Title – The Reapers are the Angels
Author – Alden Bell
Narrated by – Tai Sammons
Length – 7 hours 25 minutes
Publisher – Blackstone Audio
Audio Release date – August 3, 2010
I have read so many glowing reviews of The Reapers are the Angels that I simply had to see what all the fuss was about and even though I was warned ahead of time about the bloody bits, I still wanted to read this. I decided to listen to this on audio and I think the narrator did an amazing job giving voice to the conflicted and unique character that was Temple. I would certainly recommend this audio to anyone who is planning to read this.
Temple was an intriguing character, so full of contrasts, she was kind and considerate but with the capacity to become extremely violent if provoked which made sense considering the dangerous world she grew up in. She was also extremely intelligent, logical, and self-aware but at the same time illiterate and simplistic in many ways. Her character fascinated me and reminded me, in a lot of ways, of Saba from Blood Red Road except Temple was much more complex. I was fascinated with the way she accepted the world for what it was and did her best to work within it instead of fight against what she could not control. I have to say, Temple is one of the most interesting characters I’ve read.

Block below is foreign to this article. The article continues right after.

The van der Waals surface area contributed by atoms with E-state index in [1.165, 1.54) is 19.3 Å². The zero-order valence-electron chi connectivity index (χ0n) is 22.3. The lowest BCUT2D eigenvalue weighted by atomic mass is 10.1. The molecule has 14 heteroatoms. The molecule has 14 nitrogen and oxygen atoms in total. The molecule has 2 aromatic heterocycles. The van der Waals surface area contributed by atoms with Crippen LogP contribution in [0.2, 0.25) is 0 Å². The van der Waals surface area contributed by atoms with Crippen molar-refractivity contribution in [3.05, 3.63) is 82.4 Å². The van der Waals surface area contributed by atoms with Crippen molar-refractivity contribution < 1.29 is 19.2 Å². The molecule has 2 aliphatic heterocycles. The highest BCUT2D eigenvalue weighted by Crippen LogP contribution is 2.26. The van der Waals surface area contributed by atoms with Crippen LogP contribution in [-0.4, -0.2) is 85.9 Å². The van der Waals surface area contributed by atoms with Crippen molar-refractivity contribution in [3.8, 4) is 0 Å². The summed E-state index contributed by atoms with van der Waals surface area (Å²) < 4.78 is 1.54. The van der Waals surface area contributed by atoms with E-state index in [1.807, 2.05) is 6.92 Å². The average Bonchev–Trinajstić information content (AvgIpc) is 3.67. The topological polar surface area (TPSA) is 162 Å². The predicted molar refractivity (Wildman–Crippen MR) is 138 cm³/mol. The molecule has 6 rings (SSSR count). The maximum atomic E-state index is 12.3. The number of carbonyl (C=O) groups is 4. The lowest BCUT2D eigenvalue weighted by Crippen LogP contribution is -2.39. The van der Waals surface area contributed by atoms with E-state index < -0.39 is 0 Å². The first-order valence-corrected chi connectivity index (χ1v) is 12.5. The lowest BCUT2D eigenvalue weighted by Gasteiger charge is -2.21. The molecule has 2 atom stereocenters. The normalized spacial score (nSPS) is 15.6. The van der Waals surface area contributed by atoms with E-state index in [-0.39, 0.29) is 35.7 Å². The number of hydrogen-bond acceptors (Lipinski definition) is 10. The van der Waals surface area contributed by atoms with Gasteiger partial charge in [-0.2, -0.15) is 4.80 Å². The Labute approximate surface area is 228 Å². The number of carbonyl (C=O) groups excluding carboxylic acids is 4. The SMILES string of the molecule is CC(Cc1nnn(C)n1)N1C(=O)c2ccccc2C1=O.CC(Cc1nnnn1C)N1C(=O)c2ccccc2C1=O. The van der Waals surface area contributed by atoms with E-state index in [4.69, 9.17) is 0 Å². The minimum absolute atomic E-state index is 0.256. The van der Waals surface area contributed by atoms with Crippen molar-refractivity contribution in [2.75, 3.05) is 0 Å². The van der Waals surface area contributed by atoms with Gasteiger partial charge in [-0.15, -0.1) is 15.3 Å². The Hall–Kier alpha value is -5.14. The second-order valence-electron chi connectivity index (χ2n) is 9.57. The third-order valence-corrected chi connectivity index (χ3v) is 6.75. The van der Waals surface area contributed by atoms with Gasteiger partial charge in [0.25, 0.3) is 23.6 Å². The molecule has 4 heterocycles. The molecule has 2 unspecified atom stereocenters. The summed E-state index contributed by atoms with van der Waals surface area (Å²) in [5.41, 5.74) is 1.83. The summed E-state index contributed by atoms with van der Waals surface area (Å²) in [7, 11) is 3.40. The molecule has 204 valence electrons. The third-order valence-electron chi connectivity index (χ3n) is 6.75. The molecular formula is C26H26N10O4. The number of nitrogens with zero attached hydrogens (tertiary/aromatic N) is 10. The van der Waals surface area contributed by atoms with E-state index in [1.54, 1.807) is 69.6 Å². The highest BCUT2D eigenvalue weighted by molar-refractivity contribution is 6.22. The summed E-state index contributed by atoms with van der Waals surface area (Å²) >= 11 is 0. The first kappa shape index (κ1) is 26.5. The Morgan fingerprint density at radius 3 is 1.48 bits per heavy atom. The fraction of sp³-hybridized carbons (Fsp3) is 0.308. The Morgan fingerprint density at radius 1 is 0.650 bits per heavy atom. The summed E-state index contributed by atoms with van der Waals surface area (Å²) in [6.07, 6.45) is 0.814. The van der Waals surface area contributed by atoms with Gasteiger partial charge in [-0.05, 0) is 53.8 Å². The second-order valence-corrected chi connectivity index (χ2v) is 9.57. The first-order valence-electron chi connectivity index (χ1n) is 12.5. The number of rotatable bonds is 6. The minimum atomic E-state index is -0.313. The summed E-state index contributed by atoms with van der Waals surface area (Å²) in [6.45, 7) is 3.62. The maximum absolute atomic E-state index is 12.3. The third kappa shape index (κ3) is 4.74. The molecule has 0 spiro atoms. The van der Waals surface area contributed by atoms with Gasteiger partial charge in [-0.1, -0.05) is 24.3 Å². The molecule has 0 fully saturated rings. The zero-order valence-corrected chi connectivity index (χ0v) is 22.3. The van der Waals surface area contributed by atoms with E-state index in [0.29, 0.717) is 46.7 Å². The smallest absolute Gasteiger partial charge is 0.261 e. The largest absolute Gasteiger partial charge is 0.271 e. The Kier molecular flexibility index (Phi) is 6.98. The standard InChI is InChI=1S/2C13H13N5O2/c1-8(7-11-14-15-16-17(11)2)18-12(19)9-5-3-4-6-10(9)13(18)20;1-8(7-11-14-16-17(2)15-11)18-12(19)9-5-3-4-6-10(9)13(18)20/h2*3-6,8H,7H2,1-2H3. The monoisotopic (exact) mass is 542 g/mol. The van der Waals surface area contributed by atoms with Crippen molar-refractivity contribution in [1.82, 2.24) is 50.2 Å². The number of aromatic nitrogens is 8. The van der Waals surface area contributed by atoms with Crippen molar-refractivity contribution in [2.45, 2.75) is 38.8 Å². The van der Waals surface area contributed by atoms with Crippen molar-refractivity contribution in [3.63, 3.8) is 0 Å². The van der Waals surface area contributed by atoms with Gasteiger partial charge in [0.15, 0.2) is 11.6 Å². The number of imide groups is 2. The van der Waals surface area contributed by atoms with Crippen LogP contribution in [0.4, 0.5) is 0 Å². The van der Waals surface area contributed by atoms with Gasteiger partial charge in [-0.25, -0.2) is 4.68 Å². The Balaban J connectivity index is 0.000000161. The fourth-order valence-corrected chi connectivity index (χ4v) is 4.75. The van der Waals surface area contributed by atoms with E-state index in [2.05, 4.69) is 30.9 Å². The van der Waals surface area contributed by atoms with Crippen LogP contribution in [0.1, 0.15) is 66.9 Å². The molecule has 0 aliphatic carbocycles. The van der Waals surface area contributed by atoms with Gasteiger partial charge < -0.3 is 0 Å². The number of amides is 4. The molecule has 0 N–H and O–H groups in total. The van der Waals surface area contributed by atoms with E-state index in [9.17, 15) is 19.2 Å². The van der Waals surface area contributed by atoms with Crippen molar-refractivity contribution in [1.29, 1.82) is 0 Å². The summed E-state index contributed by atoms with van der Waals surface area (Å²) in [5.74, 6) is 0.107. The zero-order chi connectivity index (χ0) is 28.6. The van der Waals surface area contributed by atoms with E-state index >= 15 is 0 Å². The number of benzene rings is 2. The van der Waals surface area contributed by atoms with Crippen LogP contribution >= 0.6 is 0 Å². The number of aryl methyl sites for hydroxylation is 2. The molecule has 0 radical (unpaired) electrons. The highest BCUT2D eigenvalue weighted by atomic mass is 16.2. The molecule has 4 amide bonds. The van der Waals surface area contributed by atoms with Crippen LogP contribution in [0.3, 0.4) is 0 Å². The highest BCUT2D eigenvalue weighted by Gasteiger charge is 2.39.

The writing was vividly descriptive and unapologetically raw. It brought to life a bleak and desolate world overrun by the undead who were themselves more pathetic and sad than scary. The pockets of survivors that Temple came upon showed the best and worst of humanity. It was interesting to see the many ways that desperation and hopelessness may cause people to react. There were some people and situations that pushed the boundaries of believability, even for a zombie book but for the most part, I could realistically imagine that this is what the aftermath of a zombie apocalypse would look like.
For some reason, I felt really disconnected from the story. I’m not sure whether it was the third person narration or the philosophical and highly allegorical way this was written, but while I could pick out a hundred beautifully phrased quotes, I was never truly engaged in the story. At times I felt that the writing was almost a bit pretentious and that it tried so hard to be literature as opposed to genre fiction that it overreached and ended up just being absurd. Or it could simply be that I am more interested in being entertained by a story than in trying to ponder life’s mysteries or decipher allegory.
I definitely enjoyed listening to The Reapers are the Angels and, while it wasn’t really my thing, I can certainly see where other people would appreciate the writing style and depth.